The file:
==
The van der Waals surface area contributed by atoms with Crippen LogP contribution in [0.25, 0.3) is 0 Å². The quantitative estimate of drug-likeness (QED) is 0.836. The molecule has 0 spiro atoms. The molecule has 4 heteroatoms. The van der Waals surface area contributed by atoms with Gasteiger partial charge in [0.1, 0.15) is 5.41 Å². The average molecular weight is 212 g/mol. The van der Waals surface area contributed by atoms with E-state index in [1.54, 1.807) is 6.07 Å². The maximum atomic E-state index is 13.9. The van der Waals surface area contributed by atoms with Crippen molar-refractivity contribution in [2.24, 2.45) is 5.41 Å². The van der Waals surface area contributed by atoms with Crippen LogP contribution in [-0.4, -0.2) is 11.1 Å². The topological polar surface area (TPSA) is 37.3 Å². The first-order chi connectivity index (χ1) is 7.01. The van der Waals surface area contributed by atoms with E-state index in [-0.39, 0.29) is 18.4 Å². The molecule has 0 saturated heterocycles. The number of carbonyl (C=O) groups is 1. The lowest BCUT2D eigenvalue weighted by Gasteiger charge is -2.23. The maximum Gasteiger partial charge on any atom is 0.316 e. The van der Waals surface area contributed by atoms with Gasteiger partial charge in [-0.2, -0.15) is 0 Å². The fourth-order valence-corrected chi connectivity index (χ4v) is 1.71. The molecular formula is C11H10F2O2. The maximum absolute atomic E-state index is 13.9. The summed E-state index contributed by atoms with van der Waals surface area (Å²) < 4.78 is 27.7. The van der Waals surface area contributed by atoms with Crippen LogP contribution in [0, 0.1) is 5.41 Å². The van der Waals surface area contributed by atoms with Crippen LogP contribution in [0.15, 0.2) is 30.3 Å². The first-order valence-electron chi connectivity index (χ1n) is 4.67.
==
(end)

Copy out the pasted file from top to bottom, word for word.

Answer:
The van der Waals surface area contributed by atoms with Crippen LogP contribution in [0.25, 0.3) is 0 Å². The quantitative estimate of drug-likeness (QED) is 0.836. The molecule has 0 spiro atoms. The molecule has 4 heteroatoms. The van der Waals surface area contributed by atoms with Gasteiger partial charge in [0.1, 0.15) is 5.41 Å². The average molecular weight is 212 g/mol. The van der Waals surface area contributed by atoms with E-state index in [1.54, 1.807) is 6.07 Å². The maximum atomic E-state index is 13.9. The van der Waals surface area contributed by atoms with Crippen molar-refractivity contribution in [2.24, 2.45) is 5.41 Å². The van der Waals surface area contributed by atoms with Crippen LogP contribution in [-0.4, -0.2) is 11.1 Å². The topological polar surface area (TPSA) is 37.3 Å². The first-order chi connectivity index (χ1) is 7.01. The van der Waals surface area contributed by atoms with E-state index in [-0.39, 0.29) is 18.4 Å². The molecule has 0 saturated heterocycles. The number of carbonyl (C=O) groups is 1. The lowest BCUT2D eigenvalue weighted by Gasteiger charge is -2.23. The maximum Gasteiger partial charge on any atom is 0.316 e. The van der Waals surface area contributed by atoms with Gasteiger partial charge in [-0.2, -0.15) is 0 Å². The fourth-order valence-corrected chi connectivity index (χ4v) is 1.71. The molecular formula is C11H10F2O2. The maximum absolute atomic E-state index is 13.9. The summed E-state index contributed by atoms with van der Waals surface area (Å²) < 4.78 is 27.7. The van der Waals surface area contributed by atoms with Crippen LogP contribution in [0, 0.1) is 5.41 Å². The van der Waals surface area contributed by atoms with Crippen LogP contribution in [0.15, 0.2) is 30.3 Å². The first-order valence-electron chi connectivity index (χ1n) is 4.67.